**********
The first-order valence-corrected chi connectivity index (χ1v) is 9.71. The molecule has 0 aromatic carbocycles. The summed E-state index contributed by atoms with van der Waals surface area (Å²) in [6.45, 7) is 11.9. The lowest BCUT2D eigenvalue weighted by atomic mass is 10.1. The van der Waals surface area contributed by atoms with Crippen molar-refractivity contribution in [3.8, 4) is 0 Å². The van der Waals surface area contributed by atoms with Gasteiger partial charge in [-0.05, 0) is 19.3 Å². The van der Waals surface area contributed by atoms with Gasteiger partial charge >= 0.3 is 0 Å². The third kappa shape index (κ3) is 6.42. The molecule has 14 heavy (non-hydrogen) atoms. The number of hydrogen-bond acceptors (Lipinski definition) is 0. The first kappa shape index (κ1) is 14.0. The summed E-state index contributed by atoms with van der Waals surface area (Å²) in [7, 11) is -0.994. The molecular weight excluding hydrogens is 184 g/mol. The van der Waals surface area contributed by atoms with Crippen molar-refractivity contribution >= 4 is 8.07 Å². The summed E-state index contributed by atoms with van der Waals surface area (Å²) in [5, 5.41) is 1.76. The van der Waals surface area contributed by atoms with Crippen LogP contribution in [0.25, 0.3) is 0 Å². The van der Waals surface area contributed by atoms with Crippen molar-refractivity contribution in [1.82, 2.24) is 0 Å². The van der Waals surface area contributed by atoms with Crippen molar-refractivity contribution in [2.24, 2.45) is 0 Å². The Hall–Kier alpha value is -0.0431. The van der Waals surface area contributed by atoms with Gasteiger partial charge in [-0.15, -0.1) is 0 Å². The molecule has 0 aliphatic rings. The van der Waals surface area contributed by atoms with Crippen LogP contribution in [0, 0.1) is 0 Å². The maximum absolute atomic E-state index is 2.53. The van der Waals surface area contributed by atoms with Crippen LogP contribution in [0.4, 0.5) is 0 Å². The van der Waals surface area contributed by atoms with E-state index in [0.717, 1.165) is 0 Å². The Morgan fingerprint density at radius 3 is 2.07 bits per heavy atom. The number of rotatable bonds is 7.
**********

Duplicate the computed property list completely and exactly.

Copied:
The first-order valence-corrected chi connectivity index (χ1v) is 9.71. The molecule has 0 aromatic carbocycles. The summed E-state index contributed by atoms with van der Waals surface area (Å²) in [6.45, 7) is 11.9. The lowest BCUT2D eigenvalue weighted by atomic mass is 10.1. The van der Waals surface area contributed by atoms with Crippen molar-refractivity contribution in [3.8, 4) is 0 Å². The van der Waals surface area contributed by atoms with Gasteiger partial charge in [-0.05, 0) is 19.3 Å². The van der Waals surface area contributed by atoms with Gasteiger partial charge >= 0.3 is 0 Å². The third kappa shape index (κ3) is 6.42. The molecule has 14 heavy (non-hydrogen) atoms. The number of hydrogen-bond acceptors (Lipinski definition) is 0. The first kappa shape index (κ1) is 14.0. The summed E-state index contributed by atoms with van der Waals surface area (Å²) in [7, 11) is -0.994. The molecular weight excluding hydrogens is 184 g/mol. The van der Waals surface area contributed by atoms with Crippen molar-refractivity contribution >= 4 is 8.07 Å². The summed E-state index contributed by atoms with van der Waals surface area (Å²) in [5, 5.41) is 1.76. The van der Waals surface area contributed by atoms with Crippen LogP contribution in [0.25, 0.3) is 0 Å². The van der Waals surface area contributed by atoms with Crippen molar-refractivity contribution in [1.82, 2.24) is 0 Å². The van der Waals surface area contributed by atoms with Crippen molar-refractivity contribution in [2.24, 2.45) is 0 Å². The Hall–Kier alpha value is -0.0431. The van der Waals surface area contributed by atoms with Gasteiger partial charge in [-0.15, -0.1) is 0 Å². The molecule has 0 aliphatic rings. The van der Waals surface area contributed by atoms with Crippen LogP contribution in [0, 0.1) is 0 Å². The maximum absolute atomic E-state index is 2.53. The van der Waals surface area contributed by atoms with Crippen LogP contribution in [0.4, 0.5) is 0 Å². The van der Waals surface area contributed by atoms with E-state index in [0.717, 1.165) is 0 Å². The Morgan fingerprint density at radius 3 is 2.07 bits per heavy atom. The number of rotatable bonds is 7.